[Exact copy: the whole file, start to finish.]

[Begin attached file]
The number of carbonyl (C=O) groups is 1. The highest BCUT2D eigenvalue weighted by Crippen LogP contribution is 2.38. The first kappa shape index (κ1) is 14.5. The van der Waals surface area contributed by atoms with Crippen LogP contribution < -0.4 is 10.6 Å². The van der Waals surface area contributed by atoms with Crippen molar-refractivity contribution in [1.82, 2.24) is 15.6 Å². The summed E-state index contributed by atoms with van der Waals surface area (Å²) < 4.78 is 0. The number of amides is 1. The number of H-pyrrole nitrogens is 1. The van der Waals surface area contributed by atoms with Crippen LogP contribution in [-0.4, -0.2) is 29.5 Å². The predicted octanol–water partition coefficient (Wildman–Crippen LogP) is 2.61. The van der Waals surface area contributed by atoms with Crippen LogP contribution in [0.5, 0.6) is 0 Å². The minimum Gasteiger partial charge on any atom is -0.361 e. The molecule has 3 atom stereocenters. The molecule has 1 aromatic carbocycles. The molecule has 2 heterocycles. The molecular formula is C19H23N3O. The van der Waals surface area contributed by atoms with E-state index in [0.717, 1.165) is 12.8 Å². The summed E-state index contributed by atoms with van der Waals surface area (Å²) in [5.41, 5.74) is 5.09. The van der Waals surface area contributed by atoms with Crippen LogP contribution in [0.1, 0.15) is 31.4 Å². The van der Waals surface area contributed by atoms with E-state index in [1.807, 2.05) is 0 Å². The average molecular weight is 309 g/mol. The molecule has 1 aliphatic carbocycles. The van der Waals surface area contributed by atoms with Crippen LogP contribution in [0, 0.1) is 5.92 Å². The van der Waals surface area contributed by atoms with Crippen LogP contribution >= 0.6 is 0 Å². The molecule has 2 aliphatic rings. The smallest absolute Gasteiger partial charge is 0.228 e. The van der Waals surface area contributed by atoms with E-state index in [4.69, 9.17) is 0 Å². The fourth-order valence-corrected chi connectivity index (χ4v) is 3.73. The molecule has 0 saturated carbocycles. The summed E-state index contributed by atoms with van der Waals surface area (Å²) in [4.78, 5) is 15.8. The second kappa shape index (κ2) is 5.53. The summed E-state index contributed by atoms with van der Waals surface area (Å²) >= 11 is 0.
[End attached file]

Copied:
The number of carbonyl (C=O) groups is 1. The highest BCUT2D eigenvalue weighted by Crippen LogP contribution is 2.38. The first kappa shape index (κ1) is 14.5. The van der Waals surface area contributed by atoms with Crippen LogP contribution < -0.4 is 10.6 Å². The van der Waals surface area contributed by atoms with Crippen molar-refractivity contribution in [1.82, 2.24) is 15.6 Å². The summed E-state index contributed by atoms with van der Waals surface area (Å²) < 4.78 is 0. The number of amides is 1. The number of H-pyrrole nitrogens is 1. The van der Waals surface area contributed by atoms with Crippen LogP contribution in [-0.4, -0.2) is 29.5 Å². The predicted octanol–water partition coefficient (Wildman–Crippen LogP) is 2.61. The van der Waals surface area contributed by atoms with Crippen LogP contribution in [0.5, 0.6) is 0 Å². The minimum Gasteiger partial charge on any atom is -0.361 e. The molecule has 3 atom stereocenters. The molecule has 1 aromatic carbocycles. The molecule has 2 heterocycles. The molecular formula is C19H23N3O. The van der Waals surface area contributed by atoms with E-state index in [0.717, 1.165) is 12.8 Å². The summed E-state index contributed by atoms with van der Waals surface area (Å²) in [5.41, 5.74) is 5.09. The van der Waals surface area contributed by atoms with Crippen LogP contribution in [0.1, 0.15) is 31.4 Å². The van der Waals surface area contributed by atoms with E-state index in [1.807, 2.05) is 0 Å². The average molecular weight is 309 g/mol. The molecule has 1 aliphatic carbocycles. The van der Waals surface area contributed by atoms with Crippen LogP contribution in [0, 0.1) is 5.92 Å². The van der Waals surface area contributed by atoms with Crippen LogP contribution >= 0.6 is 0 Å². The molecule has 2 aliphatic rings. The smallest absolute Gasteiger partial charge is 0.228 e. The van der Waals surface area contributed by atoms with E-state index in [4.69, 9.17) is 0 Å². The fourth-order valence-corrected chi connectivity index (χ4v) is 3.73. The molecule has 0 saturated carbocycles. The summed E-state index contributed by atoms with van der Waals surface area (Å²) in [4.78, 5) is 15.8. The second kappa shape index (κ2) is 5.53. The summed E-state index contributed by atoms with van der Waals surface area (Å²) >= 11 is 0.